New York · Reading

Realistic Young Adult Fiction as a Genre

Last night, I headed with my friend to Greenpoint in Brooklyn for an event at Word bookstore as part of Brooklyn Book Festival. On the agenda: a discussion with authors Gayle Forman (If I Stay), Michael Northrop (Trapped), Matt de la Pena (Ball Don’t Lie), and E. Lockhart (Real Live Boyfriends) about writing realistic YA fiction. The event came complete with brownies and brews from Brooklyn Brewery, and helped raised money for First Book-Brooklyn, which provides new books to kids in need through local literacy programs.

It was a fun panel–a good mix of laughter, beer, and insight–and also very inspiring for us up-and-coming writer types working on contemporary YA for shelves dominated by paranormal and dystopian series. It was an especially good exploration of what makes a book contemporary or realistic, and whether “realistic” can even be considered a genre. I think E. Lockhart put it best–the only thing all four of the panelists’ books have in common is that they don’t have vampires. I tend to agree that “realistic” shouldn’t be considered a genre. It’s what people have been writing and reading for hundreds of years and it’s what they’ll continue to read and remember and return to years from now. In a way, shouldn’t everything be based in emotional reality? Aren’t those the best books? Sure, none of us are actually going to wizarding school, but we all know that feeling of being somewhere new, making friends, trying to create a space for yourself in a world of cheaters and mean kids and evil lords (apart from the lord bit, that just about sums up high school).

What’s more, many of the books that are being called realistic aren’t even wholly based in reality–for example, Gayle Forman’s If I Stay is literally an out-of-body experience, from cover to cover. Gayle does it beautifully, and so the reader doesn’t feel like it’s fantasy at all–instead it’s just this stunnig tale of a girl’s life and a chronicle of what really matters, when it gets right down to it–it just happens to be told from the perspective of someone who may very well soon be dead.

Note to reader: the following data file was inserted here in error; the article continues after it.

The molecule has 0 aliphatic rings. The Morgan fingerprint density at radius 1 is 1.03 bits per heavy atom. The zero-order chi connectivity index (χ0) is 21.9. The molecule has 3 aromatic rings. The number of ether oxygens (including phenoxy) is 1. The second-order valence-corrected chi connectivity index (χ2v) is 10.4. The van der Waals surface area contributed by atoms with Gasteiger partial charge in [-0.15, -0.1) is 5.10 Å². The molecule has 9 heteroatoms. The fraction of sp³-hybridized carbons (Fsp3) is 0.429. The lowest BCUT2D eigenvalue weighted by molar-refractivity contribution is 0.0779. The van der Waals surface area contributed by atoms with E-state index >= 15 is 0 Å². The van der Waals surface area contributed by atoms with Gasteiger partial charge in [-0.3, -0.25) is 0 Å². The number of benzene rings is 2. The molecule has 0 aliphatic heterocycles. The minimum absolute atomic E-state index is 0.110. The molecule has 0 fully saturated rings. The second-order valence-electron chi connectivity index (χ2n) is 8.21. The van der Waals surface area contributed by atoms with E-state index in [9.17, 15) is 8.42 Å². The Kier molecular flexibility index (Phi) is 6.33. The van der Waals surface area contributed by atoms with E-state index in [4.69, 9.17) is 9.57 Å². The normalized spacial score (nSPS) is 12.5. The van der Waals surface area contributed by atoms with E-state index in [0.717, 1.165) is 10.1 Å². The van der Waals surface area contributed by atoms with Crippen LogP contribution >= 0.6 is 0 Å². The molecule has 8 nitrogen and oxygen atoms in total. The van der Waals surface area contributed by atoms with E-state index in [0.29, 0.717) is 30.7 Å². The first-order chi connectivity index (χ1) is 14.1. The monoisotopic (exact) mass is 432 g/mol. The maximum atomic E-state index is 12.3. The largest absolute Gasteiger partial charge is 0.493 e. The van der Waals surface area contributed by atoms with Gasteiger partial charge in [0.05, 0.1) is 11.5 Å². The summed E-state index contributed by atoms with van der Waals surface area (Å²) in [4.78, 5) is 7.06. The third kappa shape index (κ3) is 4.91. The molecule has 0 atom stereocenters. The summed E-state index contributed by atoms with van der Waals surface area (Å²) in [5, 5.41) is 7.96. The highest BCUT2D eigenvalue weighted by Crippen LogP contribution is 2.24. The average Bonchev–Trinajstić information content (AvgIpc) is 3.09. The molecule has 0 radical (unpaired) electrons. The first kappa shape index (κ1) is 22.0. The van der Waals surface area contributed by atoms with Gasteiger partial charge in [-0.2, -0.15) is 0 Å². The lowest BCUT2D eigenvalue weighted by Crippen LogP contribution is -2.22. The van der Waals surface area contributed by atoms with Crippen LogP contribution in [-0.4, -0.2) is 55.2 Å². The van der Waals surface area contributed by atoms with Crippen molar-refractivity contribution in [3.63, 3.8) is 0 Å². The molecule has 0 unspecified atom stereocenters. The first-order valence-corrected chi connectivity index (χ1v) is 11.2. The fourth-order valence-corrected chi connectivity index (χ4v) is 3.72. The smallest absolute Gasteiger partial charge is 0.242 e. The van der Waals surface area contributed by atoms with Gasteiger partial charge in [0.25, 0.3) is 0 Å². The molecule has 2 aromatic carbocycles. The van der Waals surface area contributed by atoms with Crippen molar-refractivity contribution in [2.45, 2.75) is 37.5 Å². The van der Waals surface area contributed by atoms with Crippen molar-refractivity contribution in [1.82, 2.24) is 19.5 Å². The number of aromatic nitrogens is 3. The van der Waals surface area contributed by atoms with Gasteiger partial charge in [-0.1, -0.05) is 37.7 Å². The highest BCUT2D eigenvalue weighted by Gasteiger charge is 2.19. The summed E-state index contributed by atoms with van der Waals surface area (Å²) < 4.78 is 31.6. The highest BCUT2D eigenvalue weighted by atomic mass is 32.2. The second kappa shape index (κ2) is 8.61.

I think all the mish-mashing of genre just further proves that the best books are genre-less–they’re impossible to define. They’re mysteries with heart, and with characters as pensive and deeply developed as in contemporary (In the Woods), or they’re dystopian that make you not only see the horror of war and poverty, but remind you why, in the end, it’s better to fall for the good guy, the calm and kind-hearted person who balances you out (The Hunger Games, Team Peeta all the way). Or a 19th century novel written with a GRE-prep-book vocabulary and filled with subtle drawing room discussion that manages to be more desperately romantic than almost anything written since (Pride and Prejudice).

Those are the books that, in the end, I think we all want to write, even if we joke about coming up with the next paranormal or dystopian hit and cashing in. They’re the books that I want to read not just because they are page-turners, but because I come away understanding something that I didn’t quite get before–or understanding it in a new way, at least.

Both Gayle and Matt noted it on the panel: there’s an undefined takeaway that you can’t push onto a book (or else it’s propaganda–or just bad), but it’s something that, in the best books, comes naturally, leaving you thinking about them long after you’ve turned the last page. Gayle said that if she’d set out to write a book that convinces you to love and appreciate your family, it would have been horrible, and yet most readers come out of If I Stay feeling that way. Without being overt or obvious, or trying to make you feel that way, she’s created a story that just does–it’s something I think we all strive for every time we sit down to write–otherwise, what’s the point?

(It’s also worth nothing that at the meet-and-greet after the panel, I nervously introduced myself to Gayle and explained to her how I finished If I Stay on the subway and immediately started crying. Her response: “It should have a warning sticker!”)

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